UKRI Decarbonisation Credit acilo GettyImages

While the UK has made progress on its decarbonisation goals many hurdles remain, the review argued


What the UK’s net zero review says about real estate

Calling net zero “the economic opportunity of the 21st century”, the UK’s independent national review of decarbonisation has urged the country to act quickly to maximise investment, opportunities and jobs amid global competition.

Citing initiatives in other parts of the world, including the USA’s allocation of $369bn towards clean technology investment, the Mission Zero Review argued that there is an international race to tackle climate change.

While the UK has made progress that has “exceeded expectations” around net zero, the report found that businesses still lack policy clarity, experience delays in the planning system and face “infrastructure bottlenecks” that are hampering the potential of decarbonisation.

“Work is needed to secure the benefits and minimise costs,” it said. In particular, the report recommended:

  • Supporting businesses with incentives that will help them decarbonise, alongside information and advice on how to plan ahead
  • Backing local action, including through planning reform and by supporting a “trailblazer net zero city” that will work towards reaching net zero by 2030
  • Delivering energy efficient homes through legislation, such as standards that will new homes from having gas boilers from 2025
  • Investing in infrastructure that will allow the UK to adapt to new green energy sources such as hydrogen.

In total, Chris Skidmore, chair of the Net Zero Review, made 129 recommendations in the 340-page report.

Recommendations that could affect real estate

  • Minimum energy efficiency rating legislation by 2025 that would require at least EPC B for all commercial buildings by 2030
  • Government-driven sustainable material supply chains, alongside new public procurement standards by 2027
  • A drive towards public sector decarbonisation with trials to ensure alignment with targets in the Heat and Buildings and Net Zero Strategies
  • An update to the Green Finance Strategy to set out a “clear, robust and ambitious” approach to disclosure and standards around green financing
  • A public procurement plan for low-carbon construction by the end of 2023
  • Regulations to drive the installation of at least 600,000 heat pumps per year by 2028, rising to 1.9m by 2033
  • Bringing forward the Future Homes Standard to 2025 to ensure that standards apply to all developments. This should include a consultation on mandatary solar on new homes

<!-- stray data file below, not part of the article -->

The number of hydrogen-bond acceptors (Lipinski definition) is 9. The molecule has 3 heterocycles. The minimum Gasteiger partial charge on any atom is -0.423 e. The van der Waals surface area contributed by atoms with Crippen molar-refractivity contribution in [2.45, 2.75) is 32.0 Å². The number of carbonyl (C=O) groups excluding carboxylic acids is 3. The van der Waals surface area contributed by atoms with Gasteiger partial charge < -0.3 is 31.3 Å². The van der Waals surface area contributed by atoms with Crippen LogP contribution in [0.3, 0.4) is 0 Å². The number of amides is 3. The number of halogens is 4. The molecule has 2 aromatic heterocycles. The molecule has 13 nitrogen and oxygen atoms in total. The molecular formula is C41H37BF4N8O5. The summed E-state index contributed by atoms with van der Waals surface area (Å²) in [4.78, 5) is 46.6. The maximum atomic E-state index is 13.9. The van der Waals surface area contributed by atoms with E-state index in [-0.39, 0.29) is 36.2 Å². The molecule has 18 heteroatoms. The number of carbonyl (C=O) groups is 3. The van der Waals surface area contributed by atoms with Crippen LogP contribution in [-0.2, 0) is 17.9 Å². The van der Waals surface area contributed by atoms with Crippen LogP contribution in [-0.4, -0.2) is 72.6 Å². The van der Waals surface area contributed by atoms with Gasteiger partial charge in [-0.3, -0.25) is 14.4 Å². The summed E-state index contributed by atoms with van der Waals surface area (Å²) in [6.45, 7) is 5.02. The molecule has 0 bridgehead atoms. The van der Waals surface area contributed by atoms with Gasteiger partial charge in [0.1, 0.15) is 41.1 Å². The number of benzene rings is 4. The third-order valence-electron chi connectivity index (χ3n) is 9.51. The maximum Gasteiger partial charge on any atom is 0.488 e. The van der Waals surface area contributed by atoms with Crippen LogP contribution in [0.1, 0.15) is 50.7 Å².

• Retrofit hubs, supported by the government, to offer installers training and advice and to connect households with professionals
  • Regulations around and updates to EPCs to ensure they are updated regularly and reflect more detailed information about the heating technology in a building – and its financial and social effects
  • Government support for homes to install solar panels
  • Clear guidance on when gas boilers will be phased out
  • Regulations to require all homes sold by 2033 to have an EPC rating of C or above

‘Era of opportunity’

Julie Hirigoyen, CEO of the UK Green Building Council, said that the report “rightly recognises” the “enormous” economic opportunity in reaching net zero, adding: “We welcome the range of recommendations in the review to support the decarbonisation of our homes, buildings, communities and cities.

“Many of our members would even support going further in several areas, including introducing a net zero test for the planning system, requiring solar power on new homes, and an end date for new fossil fuel boilers in homes by 2028.

“We urge the government to decisively take forward the recommendations so that the UK can accelerate progress toward net zero and embrace this era of opportunity at a time when our economy needs it most acutely.”

Business and Energy Secretary Grant Shapps said: “With a wealth of talent and expertise, and a track record to be proud of, the UK is well placed to ensure that tackling climate change also brings new jobs and investment for businesses and communities.

“I am grateful to Chris Skidmore – the man who signed our climate commitments into law – for his detailed report today, which offers a range of ideas and innovations for us to consider as we work to grasp the opportunities from green growth.”

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